TLDR: Is your Sales Ops team feeling the strain of manual processes? Learn to discuss with leadership what you should automate, why, and how to prepare for automation.

Why organizations don’t automate: Sales ops teams rely on manual processes for various reasons. Automation might not be a priority in small or scaling businesses where teams are still developing their tech stacks and systems. Teams in larger organizations might use legacy systems customized to the business’s specific needs and aren’t designed to scale. In either case, there tends to be a shortage of people who understand the tools and mechanisms to accelerate work.

The problem with manual processes: Business that don’t prioritize automation can suffer issues from manual processes that compromise revenue, including:

❌ Inaccuracies
❌ Inefficiencies
❌ Limited forecast and analytical potential

And while companies might be mature in their commercial offerings and field of expertise, a lack of alignment prevents teams around the business (e.g. Sales and Technology, Sales and Operations, Sales Ops and Marketing Ops) from coming together to discuss and address these issues.

What’s in this article for you? If your business is feeling the strain of manual processes — and your teams aren’t talking about it — this Tough Talks Made Easy is for you. We’ll help you have a strategic discussion about automation with your CRO and COO, covering what to automate in Sales Ops and why, and how to examine your processes and communication channels so your business can reap the benefits.


Benefits of automation

Your CRO and COO want to understand how automation can translate into increased revenue. To that end, there are a few important benefits that automating your lead and opportunity management can create:

Efficiency: Automating the likes of lead capture and routing will simplify and reduce the overhead of your operations, freeing up your sales and sales ops teams to focus on higher-impact initiatives.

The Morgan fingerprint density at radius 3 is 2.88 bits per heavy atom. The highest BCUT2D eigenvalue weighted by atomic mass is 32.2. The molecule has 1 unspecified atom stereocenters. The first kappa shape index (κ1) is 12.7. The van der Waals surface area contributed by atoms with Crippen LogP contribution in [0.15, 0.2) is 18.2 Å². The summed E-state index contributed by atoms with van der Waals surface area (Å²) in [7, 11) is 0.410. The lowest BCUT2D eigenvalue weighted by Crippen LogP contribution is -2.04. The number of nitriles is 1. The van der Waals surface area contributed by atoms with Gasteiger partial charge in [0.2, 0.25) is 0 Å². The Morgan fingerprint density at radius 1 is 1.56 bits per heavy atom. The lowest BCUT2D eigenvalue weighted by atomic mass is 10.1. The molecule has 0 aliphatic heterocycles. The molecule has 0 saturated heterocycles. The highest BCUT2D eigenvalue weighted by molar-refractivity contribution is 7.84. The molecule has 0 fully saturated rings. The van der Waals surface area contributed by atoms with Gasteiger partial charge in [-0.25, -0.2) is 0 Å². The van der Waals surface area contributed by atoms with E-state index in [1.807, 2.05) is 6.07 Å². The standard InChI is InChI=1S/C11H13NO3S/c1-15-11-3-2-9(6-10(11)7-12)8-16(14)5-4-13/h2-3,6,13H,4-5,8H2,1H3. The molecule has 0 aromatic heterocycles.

Accuracy: Automation reduces the risk of costly errors that can occur. For example, manually creating contracts and quotes or entering data into your CRM.

Data enrichment: Automation tools can enrich your lead data with publicly available information and activity metrics, helping Sales to better segment leads and prioritize the best matches to the business.

Forecasting: Tools with forecasting capabilities can also lead to more accurate predictions (e.g. how Sales is performing vs. quotas) and more comprehensive analyses of various metrics. For instance, understanding how Sales is set to perform against quotas, how seasonality impacts lead behavior, or which channels to optimize your spending on, will fuel greater strategic decision-making that makes it easier to captivate leads and win business.


“Become more productive, predictive and responsive
to customer needs.”


Automation can help your Sales Ops function become more productive, predictive, and responsive to customer needs and preferences. In theory, these improvements should translate into growth, but there are several logistical and financial complexities with implementing automation.

Prepare to discuss the following points with leadership to show you’ve thought through what it takes to make automation successful: